On June 28, 2016, two trains barreled into one another near Amarillo, Texas. Each train was carrying two crew members. While one crew member was able to jump to safety, the three others tragically died.
The National Transportation Safety Board (NTSB) recently released a report detailing the results of a preliminary investigation into the cause of this fatal crash.
According to the report, the trains collided at milepost 525.4 on the BNSF’s Panhandle Subdivision. The westbound train was routed to a Panhandle control point siding at milepost 526.1 and the eastbound train was supposed to hold at the main track before the east end of the siding.
According to the NTSB, train movements in the area of the accident are governed by a traffic control system. A review of the signal event recorder data and tests reveal that the last signal passed by the eastbound train prior to the collision was a red stop signal. The previous signal passed by the eastbound train was a yellow approach signal. A yellow signal requires that a train reduce its speed to a maximum of 40 miles per hour and be prepared to stop at the next signal. A red stop signal requires a train to stop before any part of the train passes the signal.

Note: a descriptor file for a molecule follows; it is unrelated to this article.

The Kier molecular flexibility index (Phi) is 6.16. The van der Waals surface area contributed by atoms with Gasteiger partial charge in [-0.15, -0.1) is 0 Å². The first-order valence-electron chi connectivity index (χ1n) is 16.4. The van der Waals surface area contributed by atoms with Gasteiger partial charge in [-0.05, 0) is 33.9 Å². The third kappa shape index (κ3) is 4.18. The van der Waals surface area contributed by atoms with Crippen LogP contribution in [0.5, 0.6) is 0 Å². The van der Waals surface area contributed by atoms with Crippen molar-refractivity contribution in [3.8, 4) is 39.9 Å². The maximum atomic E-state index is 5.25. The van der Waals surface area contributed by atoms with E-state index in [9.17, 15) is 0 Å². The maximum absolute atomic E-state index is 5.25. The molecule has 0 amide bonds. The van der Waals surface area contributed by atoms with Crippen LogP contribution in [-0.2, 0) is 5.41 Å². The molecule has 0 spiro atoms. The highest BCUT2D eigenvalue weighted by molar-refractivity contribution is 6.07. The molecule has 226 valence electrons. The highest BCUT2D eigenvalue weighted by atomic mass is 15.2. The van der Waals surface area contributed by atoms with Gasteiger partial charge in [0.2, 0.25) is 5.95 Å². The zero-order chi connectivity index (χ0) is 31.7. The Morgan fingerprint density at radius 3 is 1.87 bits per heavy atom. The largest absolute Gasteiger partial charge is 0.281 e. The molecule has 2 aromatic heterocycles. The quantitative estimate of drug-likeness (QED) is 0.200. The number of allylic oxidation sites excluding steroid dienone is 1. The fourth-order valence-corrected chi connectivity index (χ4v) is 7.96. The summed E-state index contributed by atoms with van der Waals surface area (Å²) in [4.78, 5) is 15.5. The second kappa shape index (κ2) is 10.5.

Thus, although the investigation is ongoing and the results are subject to supplementation and correction, it appears this fatal accident occurred because the eastbound train failed to stop so that the westbound train could pass.
The risk of injury or death due to a driver’s negligent failure to heed traffic signals is always present. This accident shows what can happen when such negligence occurs on a larger scale.
If you or someone you know has been injured by the negligence of another, contact an attorney at Abraham, Watkins, Nichols, Agosto, Aziz & Stogner by calling 713-396-3964 or toll free at 800-594-4884.